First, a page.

寻隐者不遇

Looking in Vain for the Hermit

March 2021 / 贾岛

Jia Dao looks for a missing hermit.


寻隐者不遇 

[Look for] [hermit] [not] [meet]

Xún yǐn zhě bùyù

Looking in vain for the Hermit

隐剧山林的贤士


唐·贾岛

Táng· Jiǎ Dǎo

By: Jia Dao


松下问童子,

[pine] [under] [ask] [apprentice]

sōngxià wèn tóngzǐ,

Underneath a pine tree I asked an apprentice where to find his master,


言师采药去。

[said] [master] [pick] [medicinal herbs] [go]

yán shī cǎi yào qù.

The apprentice said his master was collecting herbs,


只在此山中,

[he] [on] [this] [mountain] [process of, currently]

Zhǐ zài cǐ shānzhōng,

The master is on this very mountain,


云深不知处。

[cloud] [deep] [can’t] [know] [situated]

yún shēn bùzhī chù. 

In the deep fog I can’t find him.


Vocabulary

隐者:hermit

处:位于, to be situated, (postion in relation to something else)


Grammar

— In the process of

here is used after a verb or verbal phrase to indicate in the process of, or within something. It is often used to emphasize the immediacy of one’s location or situation.

  — Examples

  • 建筑还在建设中。
    This building is still under construction.
  • 我在地铁中。
    I'm in the subway. 


Analysis

There are several symmetries of thought within this poem.


This poem was written in an era when the ascent to prestige was especially treacherous and difficult. Many were put off by the arduous Civil Service exams, which required years of study, as well as the political infighting that awaited them if they passed. Confucianism (儒家), Taoism (道家),  and Buddhism (佛家) were the dominant philosophies of the day, and they shared similar outlooks on what it meant to have a good life:


儒家:乐天知命

Rújiā: Lètiānzhīmìng

Confucianism: Accept whatever comes your way and be content with your lot.


道家:知足不辱

Dàojiā: Zhīzú bù rǔ

Daoism: If one knows contentment, one will not desecrate one’s body.


佛家:四大皆空

Fújiā: Sìdàjiēkōng

Buddhism: The physical world is illusory.


Put off by high society and emboldened by philosophy, some decided to throw caution to the wind and retreat far into the countryside. Thus many of China’s greatest poets wiled away their days drinking and reading books. In the seclusion of the mountains, they were free to experiment in their pursuit of their good life. Jia Dao alludes to the three major schools of thought as objects within the poem. Confucianism takes the form of 松下, or under the pine tree, Daoism of 采药, or medicinal herbs, and Buddhism of 云深 or deep fog.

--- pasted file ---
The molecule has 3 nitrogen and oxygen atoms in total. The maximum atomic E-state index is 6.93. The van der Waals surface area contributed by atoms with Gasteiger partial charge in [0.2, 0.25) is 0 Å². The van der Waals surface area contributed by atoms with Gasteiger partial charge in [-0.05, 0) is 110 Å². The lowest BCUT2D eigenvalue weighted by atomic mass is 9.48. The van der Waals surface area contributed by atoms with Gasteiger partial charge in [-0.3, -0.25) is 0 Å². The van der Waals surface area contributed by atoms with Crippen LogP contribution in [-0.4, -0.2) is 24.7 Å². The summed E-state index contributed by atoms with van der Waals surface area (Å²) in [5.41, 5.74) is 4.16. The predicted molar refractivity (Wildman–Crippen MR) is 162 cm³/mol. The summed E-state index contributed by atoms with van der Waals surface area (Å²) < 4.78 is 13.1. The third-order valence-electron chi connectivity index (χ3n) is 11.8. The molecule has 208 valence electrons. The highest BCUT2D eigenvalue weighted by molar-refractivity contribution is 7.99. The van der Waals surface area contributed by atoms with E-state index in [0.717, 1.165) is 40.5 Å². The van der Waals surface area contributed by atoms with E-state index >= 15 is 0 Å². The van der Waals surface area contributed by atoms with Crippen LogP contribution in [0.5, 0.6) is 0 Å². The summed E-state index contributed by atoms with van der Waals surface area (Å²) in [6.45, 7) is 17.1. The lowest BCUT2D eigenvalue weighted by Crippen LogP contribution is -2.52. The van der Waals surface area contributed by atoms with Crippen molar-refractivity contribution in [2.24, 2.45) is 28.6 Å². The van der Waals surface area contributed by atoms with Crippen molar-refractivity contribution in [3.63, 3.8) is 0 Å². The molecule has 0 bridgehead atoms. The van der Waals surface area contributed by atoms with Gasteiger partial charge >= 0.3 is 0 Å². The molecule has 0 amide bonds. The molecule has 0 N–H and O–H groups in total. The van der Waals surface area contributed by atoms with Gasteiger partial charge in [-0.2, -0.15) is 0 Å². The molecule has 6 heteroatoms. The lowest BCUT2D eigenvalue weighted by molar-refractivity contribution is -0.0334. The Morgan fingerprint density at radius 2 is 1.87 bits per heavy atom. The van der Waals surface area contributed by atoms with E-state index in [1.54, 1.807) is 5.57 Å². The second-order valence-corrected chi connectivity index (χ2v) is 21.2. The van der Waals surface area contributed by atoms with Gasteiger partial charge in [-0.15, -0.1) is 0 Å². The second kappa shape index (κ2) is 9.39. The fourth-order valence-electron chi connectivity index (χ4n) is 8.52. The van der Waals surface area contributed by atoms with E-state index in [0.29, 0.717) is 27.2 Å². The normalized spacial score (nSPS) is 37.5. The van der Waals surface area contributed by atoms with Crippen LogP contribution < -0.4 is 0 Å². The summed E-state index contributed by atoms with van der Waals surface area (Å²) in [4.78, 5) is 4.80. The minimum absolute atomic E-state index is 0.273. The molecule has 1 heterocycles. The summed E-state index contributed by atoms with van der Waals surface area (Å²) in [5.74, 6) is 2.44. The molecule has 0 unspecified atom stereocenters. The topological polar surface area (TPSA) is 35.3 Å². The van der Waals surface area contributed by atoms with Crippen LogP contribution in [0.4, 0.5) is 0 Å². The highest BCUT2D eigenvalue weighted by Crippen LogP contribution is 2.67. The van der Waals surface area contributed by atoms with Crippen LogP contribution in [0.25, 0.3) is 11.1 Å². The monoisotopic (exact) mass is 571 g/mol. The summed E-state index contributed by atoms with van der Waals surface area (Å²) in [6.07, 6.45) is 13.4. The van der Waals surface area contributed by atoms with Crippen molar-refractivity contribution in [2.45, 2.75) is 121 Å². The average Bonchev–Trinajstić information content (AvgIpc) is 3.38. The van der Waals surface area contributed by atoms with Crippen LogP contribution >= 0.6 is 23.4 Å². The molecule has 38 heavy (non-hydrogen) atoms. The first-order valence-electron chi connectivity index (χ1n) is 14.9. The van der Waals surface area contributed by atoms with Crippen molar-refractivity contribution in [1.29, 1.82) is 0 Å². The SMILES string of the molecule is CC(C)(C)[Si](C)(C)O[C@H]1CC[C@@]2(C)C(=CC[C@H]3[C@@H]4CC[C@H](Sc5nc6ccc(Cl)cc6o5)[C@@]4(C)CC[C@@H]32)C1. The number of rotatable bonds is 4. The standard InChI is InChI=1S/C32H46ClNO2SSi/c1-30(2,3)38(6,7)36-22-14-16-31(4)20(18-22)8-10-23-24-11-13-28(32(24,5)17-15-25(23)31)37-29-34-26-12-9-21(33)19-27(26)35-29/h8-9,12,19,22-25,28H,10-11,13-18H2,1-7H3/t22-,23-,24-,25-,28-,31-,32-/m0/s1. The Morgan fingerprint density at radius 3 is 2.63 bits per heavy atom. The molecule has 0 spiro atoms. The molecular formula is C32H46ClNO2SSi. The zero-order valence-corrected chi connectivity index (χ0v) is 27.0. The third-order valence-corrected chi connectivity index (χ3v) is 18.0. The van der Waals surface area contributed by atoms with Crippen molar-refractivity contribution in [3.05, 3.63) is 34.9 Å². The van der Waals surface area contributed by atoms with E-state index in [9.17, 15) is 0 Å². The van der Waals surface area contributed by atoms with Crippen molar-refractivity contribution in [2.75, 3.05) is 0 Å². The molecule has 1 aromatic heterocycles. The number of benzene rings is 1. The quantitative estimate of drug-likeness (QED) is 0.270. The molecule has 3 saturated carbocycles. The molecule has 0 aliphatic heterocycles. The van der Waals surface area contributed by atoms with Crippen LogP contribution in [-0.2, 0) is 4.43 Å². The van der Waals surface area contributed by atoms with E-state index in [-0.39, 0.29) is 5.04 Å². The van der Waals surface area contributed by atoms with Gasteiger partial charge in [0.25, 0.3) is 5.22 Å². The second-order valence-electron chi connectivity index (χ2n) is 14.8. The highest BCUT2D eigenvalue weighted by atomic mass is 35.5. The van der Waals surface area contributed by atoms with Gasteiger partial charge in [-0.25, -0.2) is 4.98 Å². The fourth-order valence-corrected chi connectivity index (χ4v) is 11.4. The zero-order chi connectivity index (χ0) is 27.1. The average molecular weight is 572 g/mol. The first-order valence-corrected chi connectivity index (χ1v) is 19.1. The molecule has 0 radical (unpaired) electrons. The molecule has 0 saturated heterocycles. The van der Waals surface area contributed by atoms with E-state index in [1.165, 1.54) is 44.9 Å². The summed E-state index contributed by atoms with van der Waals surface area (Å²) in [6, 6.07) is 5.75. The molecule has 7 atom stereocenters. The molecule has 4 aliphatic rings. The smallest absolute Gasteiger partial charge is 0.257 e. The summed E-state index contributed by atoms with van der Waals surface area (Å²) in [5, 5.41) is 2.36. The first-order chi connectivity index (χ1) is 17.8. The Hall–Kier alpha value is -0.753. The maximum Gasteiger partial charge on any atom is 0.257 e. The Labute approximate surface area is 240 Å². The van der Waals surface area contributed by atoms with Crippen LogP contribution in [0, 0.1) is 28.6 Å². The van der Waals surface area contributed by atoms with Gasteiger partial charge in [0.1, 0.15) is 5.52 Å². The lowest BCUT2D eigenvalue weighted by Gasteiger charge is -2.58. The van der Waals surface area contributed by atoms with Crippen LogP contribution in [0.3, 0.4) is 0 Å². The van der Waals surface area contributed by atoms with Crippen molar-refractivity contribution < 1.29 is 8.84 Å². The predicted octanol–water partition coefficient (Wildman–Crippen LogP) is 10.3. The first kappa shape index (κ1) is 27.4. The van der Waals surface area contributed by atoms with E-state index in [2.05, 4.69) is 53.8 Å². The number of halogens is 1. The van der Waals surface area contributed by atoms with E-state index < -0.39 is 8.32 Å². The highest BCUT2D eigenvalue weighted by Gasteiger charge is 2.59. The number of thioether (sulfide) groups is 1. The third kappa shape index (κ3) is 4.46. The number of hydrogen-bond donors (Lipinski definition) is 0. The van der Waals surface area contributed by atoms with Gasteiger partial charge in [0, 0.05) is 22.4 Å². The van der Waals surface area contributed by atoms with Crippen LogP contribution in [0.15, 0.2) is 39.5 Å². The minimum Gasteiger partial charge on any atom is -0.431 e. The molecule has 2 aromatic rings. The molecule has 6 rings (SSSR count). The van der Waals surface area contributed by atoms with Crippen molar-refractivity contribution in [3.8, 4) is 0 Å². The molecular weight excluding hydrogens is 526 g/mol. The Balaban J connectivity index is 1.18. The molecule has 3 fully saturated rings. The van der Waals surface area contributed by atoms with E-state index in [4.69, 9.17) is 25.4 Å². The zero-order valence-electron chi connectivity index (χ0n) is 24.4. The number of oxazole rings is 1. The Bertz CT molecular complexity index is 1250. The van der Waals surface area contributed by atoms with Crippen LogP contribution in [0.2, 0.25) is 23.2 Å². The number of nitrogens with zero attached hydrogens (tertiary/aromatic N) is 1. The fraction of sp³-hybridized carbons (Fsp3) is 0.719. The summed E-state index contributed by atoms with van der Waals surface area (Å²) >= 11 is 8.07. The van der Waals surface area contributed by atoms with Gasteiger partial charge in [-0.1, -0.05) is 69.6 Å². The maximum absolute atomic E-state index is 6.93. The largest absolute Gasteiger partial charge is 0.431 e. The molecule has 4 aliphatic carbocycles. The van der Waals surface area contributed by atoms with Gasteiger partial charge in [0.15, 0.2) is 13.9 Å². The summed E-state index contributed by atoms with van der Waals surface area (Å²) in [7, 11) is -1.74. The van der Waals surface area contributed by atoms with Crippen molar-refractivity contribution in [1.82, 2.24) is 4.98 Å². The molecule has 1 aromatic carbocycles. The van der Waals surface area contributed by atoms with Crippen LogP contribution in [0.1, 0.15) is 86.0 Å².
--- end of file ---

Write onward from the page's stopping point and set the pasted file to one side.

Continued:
The lifelong spiritual journey of the individual is found in the poem’s thematic structure. In this first line, Jia Dao asks the hermit’s apprentice where to find his master, embarking on his quest. In the second and forth lines, his hopes are dashed — the hermit is collecting herbs and it’s too foggy to see him. In other words, the first and third lines of this poem are optimistic, and the second and fourth are pessimistic. In these lines, Jia Dao seems to suggest an inherent balance — to be an individual is a process of perpetual becoming, with all of its starts and stops.


Idioms

终南捷径     Zhōngnánjiéjìng

Shortcut to fame or success


In the Tang Dynasty, official Lu Zangyong was famous for living in seclusion at Zhongnan Mountain, just south of Xi’an in Shanxi. His friend, Sima Chengzhen, wryly suggested that living in Zhongnan Mountain was a shortcut to the high government position Lu eventually secured in Chang’an.


成语出处: 新唐书·卢藏用传

Original Source: The New Book of Tang, Lu Yangyong Biography



Tonal Map

1 4 4 2 3

2 1 3 4 4

3 4 3 1 1

2 1 4 1 4

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